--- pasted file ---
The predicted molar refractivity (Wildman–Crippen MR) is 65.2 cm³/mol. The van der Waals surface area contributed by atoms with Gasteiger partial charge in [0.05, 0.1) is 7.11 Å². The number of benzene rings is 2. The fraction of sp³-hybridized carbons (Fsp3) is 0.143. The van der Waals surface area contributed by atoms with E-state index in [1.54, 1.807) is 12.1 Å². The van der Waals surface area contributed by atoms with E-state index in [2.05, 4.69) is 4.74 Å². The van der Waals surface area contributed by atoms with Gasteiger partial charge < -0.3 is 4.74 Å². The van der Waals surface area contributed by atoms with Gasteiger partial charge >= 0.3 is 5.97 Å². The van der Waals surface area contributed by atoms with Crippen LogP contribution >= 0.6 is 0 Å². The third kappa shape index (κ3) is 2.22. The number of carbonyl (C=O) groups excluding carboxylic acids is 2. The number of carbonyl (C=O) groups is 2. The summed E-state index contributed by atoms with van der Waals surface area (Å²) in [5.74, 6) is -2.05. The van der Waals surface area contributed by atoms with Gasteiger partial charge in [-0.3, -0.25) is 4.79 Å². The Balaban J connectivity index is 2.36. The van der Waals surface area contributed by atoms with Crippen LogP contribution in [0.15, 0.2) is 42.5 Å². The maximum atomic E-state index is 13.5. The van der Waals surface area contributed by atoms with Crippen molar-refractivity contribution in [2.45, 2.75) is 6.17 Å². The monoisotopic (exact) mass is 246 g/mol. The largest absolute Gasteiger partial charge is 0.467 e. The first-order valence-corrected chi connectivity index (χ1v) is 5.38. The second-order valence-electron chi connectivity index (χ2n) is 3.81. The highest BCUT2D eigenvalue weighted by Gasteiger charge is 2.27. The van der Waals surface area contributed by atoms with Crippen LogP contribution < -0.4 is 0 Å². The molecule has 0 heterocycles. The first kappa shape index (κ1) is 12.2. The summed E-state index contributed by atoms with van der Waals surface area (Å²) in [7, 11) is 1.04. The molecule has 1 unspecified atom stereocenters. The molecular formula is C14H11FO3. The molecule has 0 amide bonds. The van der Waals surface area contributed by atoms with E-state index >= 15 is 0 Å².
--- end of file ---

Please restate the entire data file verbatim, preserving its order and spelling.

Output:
The predicted molar refractivity (Wildman–Crippen MR) is 65.2 cm³/mol. The van der Waals surface area contributed by atoms with Gasteiger partial charge in [0.05, 0.1) is 7.11 Å². The number of benzene rings is 2. The fraction of sp³-hybridized carbons (Fsp3) is 0.143. The van der Waals surface area contributed by atoms with E-state index in [1.54, 1.807) is 12.1 Å². The van der Waals surface area contributed by atoms with E-state index in [2.05, 4.69) is 4.74 Å². The van der Waals surface area contributed by atoms with Gasteiger partial charge < -0.3 is 4.74 Å². The van der Waals surface area contributed by atoms with Gasteiger partial charge >= 0.3 is 5.97 Å². The van der Waals surface area contributed by atoms with Crippen LogP contribution >= 0.6 is 0 Å². The third kappa shape index (κ3) is 2.22. The number of carbonyl (C=O) groups excluding carboxylic acids is 2. The number of carbonyl (C=O) groups is 2. The summed E-state index contributed by atoms with van der Waals surface area (Å²) in [5.74, 6) is -2.05. The van der Waals surface area contributed by atoms with Gasteiger partial charge in [-0.3, -0.25) is 4.79 Å². The Balaban J connectivity index is 2.36. The van der Waals surface area contributed by atoms with Crippen LogP contribution in [0.15, 0.2) is 42.5 Å². The maximum atomic E-state index is 13.5. The van der Waals surface area contributed by atoms with Crippen molar-refractivity contribution in [2.45, 2.75) is 6.17 Å². The monoisotopic (exact) mass is 246 g/mol. The largest absolute Gasteiger partial charge is 0.467 e. The first-order valence-corrected chi connectivity index (χ1v) is 5.38. The second-order valence-electron chi connectivity index (χ2n) is 3.81. The highest BCUT2D eigenvalue weighted by Gasteiger charge is 2.27. The van der Waals surface area contributed by atoms with Crippen LogP contribution < -0.4 is 0 Å². The molecule has 0 heterocycles. The first kappa shape index (κ1) is 12.2. The summed E-state index contributed by atoms with van der Waals surface area (Å²) in [7, 11) is 1.04. The molecule has 1 unspecified atom stereocenters. The molecular formula is C14H11FO3. The molecule has 0 amide bonds. The van der Waals surface area contributed by atoms with E-state index >= 15 is 0 Å².